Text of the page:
Orbital ATK plans to adapt the Cygnus cargo carrier that already has delivered cargo to the space station under a CRS-1 contract into a habitat for cislunar space that can be expanded by linking its pressurized modules. Lockheed Martin is using the same pressurized module it has proposed for CRS-2 as the basis of a habitat for the NextSTEP study, and is already building a full-scale mockup for the cargo-carrier proposal that also can be used for the habitat study.

Josh Hopkins, the space exploration architect at Lockheed Martin Space Systems, is managing the NextSTEP work internally. In addition to the 40-cubic-meter pressure vessel —built at the same Thales Alenia Space factory in Turin, Italy, that builds the Cygnus—the Lockheed Martin habitat would use the same service module that is the basis of the reusable “Jupiter” space tug the company has proposed for CRS-2.

The habitat version would add an airlock with a second docking port, and a high-gain antenna for communications (see illustration). Life support would be handled by the Eclss in the Orion, with fans to circulate the atmosphere through the capsule, and thermal control systems inside the habitat. Oxygen and some other consumables would be carried in the “exoliner” portion of the Jupiter bus, outside the pressurized section, while drinking water might be used to help shield the crew from space radiation.

Thales Alenia built many of the pressurized modules already attached to the ISS. The proposed Lockheed Martin habitat would be sized to accommodate as many as eight standard station experiment racks that could house advanced Eclss and other developmental exploration hardware, Hopkins says. While Lockheed Martin plans to add electric propulsion (EP) to its Jupiter tug for operations in geostationary orbit, the Jupiter spacecraft is based on the company’s planetary spacecraft and would not need it for cislunar operations.

“We could fly the same propulsion system, the same hardware, that we’re designing for the ISS mission,” Hopkins says. “That was part of the decision process of basing that on an interplanetary bus rather than a low-Earth-orbit bus. The electronics are designed to handle the radiation. It’s designed so it doesn’t need 24-hour-a-day babysitting, and essentially the delta-V is low enough that we can get there with that propulsion system on existing rockets.”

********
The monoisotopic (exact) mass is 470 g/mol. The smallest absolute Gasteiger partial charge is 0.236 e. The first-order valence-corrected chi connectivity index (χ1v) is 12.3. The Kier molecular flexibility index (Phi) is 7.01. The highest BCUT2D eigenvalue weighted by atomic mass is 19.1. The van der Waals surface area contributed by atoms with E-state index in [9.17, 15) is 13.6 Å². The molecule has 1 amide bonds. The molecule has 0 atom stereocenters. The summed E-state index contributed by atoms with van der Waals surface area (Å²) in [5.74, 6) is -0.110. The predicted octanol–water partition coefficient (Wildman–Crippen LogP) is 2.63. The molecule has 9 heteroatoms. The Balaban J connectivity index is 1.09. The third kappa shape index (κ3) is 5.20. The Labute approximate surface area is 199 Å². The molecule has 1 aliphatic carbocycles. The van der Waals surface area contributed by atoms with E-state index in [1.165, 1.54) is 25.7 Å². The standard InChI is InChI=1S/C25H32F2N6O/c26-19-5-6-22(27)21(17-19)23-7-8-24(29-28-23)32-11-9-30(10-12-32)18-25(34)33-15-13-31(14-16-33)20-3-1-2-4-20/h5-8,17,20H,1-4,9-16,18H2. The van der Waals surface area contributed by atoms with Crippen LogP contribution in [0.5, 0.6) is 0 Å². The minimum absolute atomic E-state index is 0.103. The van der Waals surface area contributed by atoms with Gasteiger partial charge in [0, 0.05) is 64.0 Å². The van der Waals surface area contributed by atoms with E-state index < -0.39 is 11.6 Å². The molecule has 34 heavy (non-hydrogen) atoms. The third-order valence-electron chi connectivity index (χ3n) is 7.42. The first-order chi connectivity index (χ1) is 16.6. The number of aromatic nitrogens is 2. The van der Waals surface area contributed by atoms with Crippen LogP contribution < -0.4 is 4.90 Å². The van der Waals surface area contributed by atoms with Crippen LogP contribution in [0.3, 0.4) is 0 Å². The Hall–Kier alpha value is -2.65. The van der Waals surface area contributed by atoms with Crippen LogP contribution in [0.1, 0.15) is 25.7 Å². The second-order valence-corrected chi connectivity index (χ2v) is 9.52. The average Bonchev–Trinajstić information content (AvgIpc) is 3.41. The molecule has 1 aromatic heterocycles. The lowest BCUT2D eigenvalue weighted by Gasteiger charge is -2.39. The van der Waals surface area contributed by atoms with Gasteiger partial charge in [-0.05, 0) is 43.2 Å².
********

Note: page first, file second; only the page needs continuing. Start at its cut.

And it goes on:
Three other companies won NextSTEP partnerships to conduct advanced Eclss work aimed at extending the range of habitats toward Mars. Dynetics Inc. of Huntsville, Alabama, will study miniature systems to scrub carbon dioxide and other gases from cabin air; Hamilton Sundstrand of Windsor Locks, Connecticut, will work on modular Eclss subsystems designed to use common components, and Orbitec of Madison, Wisconsin, will study “hybrid” systems that merge chemical and biological processes to help close the life-support loop.

While the Lockheed Martin habitat won’t need electric propulsion to reach cislunar space, EP remains a major enabler for prepositioning supplies and habitats at Mars for human explorers. NASA picked three NextSTEP partners to advance their ongoing work in the field—Ad Astra Rocket Co., Webster, Texas, for long-duration tests of its Variable Specific Impulse Magnetoplasma Rocket prototype; Aerojet Rocketdyne, Redmond, Washington, for an operational demonstration of a 250-kw nested Hall thruster, and MSNW, also of Redmond, to advance the 100-Joule Electrodeless Lorentz Force Thruster it has been developing with U.S. Defense Department funds.

Rounding out the NextSTEP partnerships are two 6U‑cubesat resource scouts designed to ride piggyback on the first flight test of the heavy-lift Space Launch System on a swing around the Moon in 2018. Lockheed Martin Space systems will receive $1.4 million for “Skyfire,” which will collect surface spectroscopy and thermography. Morehead State University in Kentucky will get $7.9 million for the “Lunar IceCube,” which will use an infrared spectrometer to seek ice, liquid water and water vapor from a low-perigee, near-polar orbit around the Moon.